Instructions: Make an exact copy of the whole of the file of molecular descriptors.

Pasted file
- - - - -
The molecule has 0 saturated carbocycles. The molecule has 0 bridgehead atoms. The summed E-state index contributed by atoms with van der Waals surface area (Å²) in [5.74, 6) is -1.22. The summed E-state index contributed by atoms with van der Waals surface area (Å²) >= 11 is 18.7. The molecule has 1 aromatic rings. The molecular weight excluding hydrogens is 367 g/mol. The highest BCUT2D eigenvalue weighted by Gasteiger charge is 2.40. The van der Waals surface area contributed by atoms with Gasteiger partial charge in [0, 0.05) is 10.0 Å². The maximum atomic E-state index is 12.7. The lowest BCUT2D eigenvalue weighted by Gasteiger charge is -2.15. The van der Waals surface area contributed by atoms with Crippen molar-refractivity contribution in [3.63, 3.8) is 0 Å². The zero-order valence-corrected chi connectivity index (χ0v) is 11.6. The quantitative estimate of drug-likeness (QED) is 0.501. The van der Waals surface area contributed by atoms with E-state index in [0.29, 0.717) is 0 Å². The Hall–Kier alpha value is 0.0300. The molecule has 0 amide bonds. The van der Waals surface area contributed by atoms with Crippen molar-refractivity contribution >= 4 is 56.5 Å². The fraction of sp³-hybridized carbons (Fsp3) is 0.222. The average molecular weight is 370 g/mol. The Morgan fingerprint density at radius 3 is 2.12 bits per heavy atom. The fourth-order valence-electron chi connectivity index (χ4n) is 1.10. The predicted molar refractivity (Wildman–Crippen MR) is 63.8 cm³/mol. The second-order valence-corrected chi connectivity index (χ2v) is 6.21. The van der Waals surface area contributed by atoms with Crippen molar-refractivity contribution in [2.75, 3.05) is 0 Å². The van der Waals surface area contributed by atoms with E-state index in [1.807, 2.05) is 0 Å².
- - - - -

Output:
The molecule has 0 saturated carbocycles. The molecule has 0 bridgehead atoms. The summed E-state index contributed by atoms with van der Waals surface area (Å²) in [5.74, 6) is -1.22. The summed E-state index contributed by atoms with van der Waals surface area (Å²) >= 11 is 18.7. The molecule has 1 aromatic rings. The molecular weight excluding hydrogens is 367 g/mol. The highest BCUT2D eigenvalue weighted by Gasteiger charge is 2.40. The van der Waals surface area contributed by atoms with Gasteiger partial charge in [0, 0.05) is 10.0 Å². The maximum atomic E-state index is 12.7. The lowest BCUT2D eigenvalue weighted by Gasteiger charge is -2.15. The van der Waals surface area contributed by atoms with Crippen molar-refractivity contribution in [3.63, 3.8) is 0 Å². The zero-order valence-corrected chi connectivity index (χ0v) is 11.6. The quantitative estimate of drug-likeness (QED) is 0.501. The van der Waals surface area contributed by atoms with E-state index in [0.29, 0.717) is 0 Å². The Hall–Kier alpha value is 0.0300. The molecule has 0 amide bonds. The van der Waals surface area contributed by atoms with Crippen molar-refractivity contribution >= 4 is 56.5 Å². The fraction of sp³-hybridized carbons (Fsp3) is 0.222. The average molecular weight is 370 g/mol. The Morgan fingerprint density at radius 3 is 2.12 bits per heavy atom. The fourth-order valence-electron chi connectivity index (χ4n) is 1.10. The predicted molar refractivity (Wildman–Crippen MR) is 63.8 cm³/mol. The second-order valence-corrected chi connectivity index (χ2v) is 6.21. The van der Waals surface area contributed by atoms with Crippen molar-refractivity contribution in [2.75, 3.05) is 0 Å². The van der Waals surface area contributed by atoms with E-state index in [1.807, 2.05) is 0 Å².